What's wrong with commercial real estate?
5. Continuous Monitoring – Savvy owners are likely to start paying engineers – or more likely the systems integrators who originally integrated the building controls – to stay on with the buildings they design and continue to monitor energy use and water use vs. predicted performance. This has already been happening on a number on a number of hospital projects.
6. Industry Education – There is a vast void in the education of skilled contractors to fill this emerging opportunity. Very few training programs for staff at electrical and mechanical contractors have been adapted to accommodate current technological best practices.
7. Strategy Consultants – The good news is that there is a generation of thought leaders and technology strategists that can help developers, investors and building owners to navigate the world of technology in property and through the maze of chaos between the old traditional ways of designing and constructing buildings to a more market-differentiating and integrated approach.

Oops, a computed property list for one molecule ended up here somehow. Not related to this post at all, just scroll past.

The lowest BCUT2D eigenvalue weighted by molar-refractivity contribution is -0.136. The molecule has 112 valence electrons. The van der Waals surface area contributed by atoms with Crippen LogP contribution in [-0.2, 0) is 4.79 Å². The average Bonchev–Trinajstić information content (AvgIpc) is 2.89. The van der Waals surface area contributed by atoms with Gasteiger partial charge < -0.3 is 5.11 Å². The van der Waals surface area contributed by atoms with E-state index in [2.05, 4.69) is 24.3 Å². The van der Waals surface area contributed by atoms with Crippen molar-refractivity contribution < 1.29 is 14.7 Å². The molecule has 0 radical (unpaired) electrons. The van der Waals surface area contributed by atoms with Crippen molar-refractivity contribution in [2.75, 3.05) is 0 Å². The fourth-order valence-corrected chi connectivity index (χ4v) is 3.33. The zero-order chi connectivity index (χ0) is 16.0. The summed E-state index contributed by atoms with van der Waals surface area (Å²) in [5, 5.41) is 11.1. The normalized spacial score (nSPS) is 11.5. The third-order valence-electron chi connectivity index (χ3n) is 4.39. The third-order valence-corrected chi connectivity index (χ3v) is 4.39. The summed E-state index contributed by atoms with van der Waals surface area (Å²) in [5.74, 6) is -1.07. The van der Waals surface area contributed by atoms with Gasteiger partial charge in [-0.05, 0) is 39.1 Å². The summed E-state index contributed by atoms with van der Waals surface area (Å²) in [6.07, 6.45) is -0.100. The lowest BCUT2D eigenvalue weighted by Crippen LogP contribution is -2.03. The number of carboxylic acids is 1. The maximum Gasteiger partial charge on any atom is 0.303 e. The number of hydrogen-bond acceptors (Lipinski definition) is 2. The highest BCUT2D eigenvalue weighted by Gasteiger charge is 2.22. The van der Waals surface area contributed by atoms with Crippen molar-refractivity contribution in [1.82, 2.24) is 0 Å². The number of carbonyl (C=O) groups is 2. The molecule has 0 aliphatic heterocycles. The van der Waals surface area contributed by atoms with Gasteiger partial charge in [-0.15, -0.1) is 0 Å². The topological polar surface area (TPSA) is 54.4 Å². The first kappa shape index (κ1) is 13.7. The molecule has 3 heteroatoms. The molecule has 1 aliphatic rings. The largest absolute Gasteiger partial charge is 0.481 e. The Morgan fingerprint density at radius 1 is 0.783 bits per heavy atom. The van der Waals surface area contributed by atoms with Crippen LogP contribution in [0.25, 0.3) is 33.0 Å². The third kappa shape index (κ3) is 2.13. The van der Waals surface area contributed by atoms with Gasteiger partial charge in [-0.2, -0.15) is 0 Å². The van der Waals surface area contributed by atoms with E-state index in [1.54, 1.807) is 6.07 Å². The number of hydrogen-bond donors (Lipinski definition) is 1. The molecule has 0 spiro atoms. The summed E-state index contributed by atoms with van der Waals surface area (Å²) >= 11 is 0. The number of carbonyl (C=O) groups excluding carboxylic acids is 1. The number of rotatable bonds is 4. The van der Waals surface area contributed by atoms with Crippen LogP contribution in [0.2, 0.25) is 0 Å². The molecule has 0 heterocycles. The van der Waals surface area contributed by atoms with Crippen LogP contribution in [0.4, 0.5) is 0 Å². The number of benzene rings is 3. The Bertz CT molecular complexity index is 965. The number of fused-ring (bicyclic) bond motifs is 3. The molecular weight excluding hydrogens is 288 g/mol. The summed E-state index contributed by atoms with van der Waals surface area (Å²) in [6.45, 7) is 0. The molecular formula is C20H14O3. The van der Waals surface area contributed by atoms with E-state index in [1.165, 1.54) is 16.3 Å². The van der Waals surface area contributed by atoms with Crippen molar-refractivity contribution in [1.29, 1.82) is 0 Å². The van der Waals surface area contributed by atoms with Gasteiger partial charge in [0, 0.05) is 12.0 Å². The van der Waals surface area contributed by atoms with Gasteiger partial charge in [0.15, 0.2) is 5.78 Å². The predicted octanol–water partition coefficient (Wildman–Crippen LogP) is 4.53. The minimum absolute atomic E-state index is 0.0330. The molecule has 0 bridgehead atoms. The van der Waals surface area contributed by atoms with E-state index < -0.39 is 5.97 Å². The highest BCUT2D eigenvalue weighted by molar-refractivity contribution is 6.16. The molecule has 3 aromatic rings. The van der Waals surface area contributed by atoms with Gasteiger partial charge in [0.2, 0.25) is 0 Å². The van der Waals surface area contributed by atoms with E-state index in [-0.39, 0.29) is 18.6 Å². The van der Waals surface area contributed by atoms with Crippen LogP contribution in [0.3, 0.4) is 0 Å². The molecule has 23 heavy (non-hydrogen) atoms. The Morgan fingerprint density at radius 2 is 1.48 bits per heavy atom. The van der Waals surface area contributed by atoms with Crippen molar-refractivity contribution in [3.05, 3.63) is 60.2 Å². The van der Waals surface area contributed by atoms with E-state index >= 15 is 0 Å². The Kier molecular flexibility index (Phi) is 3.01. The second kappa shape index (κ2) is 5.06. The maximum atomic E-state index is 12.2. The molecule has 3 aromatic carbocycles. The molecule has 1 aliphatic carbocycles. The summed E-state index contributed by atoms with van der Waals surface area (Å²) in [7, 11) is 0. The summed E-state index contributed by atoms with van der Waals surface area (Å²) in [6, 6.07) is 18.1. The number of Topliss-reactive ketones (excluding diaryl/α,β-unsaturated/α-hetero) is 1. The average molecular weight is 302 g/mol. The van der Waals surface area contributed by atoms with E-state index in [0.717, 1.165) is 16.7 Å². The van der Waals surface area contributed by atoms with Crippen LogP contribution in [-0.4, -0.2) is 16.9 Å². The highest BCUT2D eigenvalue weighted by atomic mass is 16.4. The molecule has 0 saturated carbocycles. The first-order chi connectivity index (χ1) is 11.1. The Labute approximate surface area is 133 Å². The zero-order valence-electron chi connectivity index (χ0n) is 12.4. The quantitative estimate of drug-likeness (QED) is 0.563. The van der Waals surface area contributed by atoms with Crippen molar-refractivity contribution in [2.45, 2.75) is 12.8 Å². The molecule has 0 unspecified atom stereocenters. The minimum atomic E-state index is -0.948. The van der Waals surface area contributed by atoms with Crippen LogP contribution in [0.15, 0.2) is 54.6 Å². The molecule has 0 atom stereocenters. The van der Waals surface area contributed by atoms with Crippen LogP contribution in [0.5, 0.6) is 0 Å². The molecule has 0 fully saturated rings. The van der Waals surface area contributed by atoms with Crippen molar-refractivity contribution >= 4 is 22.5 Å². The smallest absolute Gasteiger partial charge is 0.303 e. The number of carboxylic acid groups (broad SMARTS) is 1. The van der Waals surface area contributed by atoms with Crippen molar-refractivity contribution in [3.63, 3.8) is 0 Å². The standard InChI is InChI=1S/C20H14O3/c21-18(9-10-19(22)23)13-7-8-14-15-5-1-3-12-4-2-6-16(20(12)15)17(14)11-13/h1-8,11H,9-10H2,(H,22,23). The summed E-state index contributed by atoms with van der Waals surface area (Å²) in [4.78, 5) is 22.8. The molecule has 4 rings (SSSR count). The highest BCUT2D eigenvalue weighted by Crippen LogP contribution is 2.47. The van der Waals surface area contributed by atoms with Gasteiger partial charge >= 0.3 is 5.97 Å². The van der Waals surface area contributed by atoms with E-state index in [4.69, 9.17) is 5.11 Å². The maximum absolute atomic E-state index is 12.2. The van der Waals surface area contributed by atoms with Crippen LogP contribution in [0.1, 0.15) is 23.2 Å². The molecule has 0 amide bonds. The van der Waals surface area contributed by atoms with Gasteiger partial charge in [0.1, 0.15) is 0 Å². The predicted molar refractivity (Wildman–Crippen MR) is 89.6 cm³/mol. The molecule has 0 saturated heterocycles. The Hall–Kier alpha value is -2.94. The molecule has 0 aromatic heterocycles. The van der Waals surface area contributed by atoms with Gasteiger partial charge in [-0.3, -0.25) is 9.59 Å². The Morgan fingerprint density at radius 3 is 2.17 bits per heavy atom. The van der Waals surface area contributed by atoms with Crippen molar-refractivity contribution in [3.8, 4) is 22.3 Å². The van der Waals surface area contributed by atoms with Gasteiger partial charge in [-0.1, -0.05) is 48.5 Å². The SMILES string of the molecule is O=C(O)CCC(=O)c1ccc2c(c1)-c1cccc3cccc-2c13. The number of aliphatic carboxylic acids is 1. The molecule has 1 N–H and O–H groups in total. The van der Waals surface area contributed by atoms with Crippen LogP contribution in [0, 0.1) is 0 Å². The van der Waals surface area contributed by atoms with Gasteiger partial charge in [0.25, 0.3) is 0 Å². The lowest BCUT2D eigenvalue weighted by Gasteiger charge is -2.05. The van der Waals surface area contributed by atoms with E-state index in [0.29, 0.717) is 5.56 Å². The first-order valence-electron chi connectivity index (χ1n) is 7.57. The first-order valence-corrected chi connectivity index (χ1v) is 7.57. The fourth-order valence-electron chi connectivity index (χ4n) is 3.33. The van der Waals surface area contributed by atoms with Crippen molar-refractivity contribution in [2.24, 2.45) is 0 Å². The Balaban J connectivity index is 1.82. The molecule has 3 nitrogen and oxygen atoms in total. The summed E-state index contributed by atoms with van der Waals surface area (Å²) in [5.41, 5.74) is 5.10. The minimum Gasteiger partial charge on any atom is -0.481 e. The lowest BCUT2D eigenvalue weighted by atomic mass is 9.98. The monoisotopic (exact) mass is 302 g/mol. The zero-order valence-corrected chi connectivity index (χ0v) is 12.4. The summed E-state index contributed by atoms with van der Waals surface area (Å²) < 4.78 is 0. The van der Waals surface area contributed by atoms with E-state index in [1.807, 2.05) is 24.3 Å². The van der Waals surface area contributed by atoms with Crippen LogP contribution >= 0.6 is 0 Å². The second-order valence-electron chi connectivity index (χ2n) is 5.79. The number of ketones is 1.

If you develop, own or operate buildings, clearly now is the time to get back in the driver’s seat, or else you may end up as a bug on the windshield of progress. Rapid technological change is imminent and is surrounding us everywhere like a rising tide. If you are not prepared for this change, it has the potential to disrupt everything about your operations.
Look out the real estate window for a moment and see what’s going on around us: cloud-based software for practically any type of application, smartphones and tablets, mobile devices, mobile applications and the continuously moving yardstick of consumer expectations. The building industry simply can’t stay still forever. As they say in Silicon Valley, “Either do lunch or be lunch.” It’s your choice!
Deb Noller is CEO of Switch Automation Inc.
Slideshow photo by Barry Haynes.
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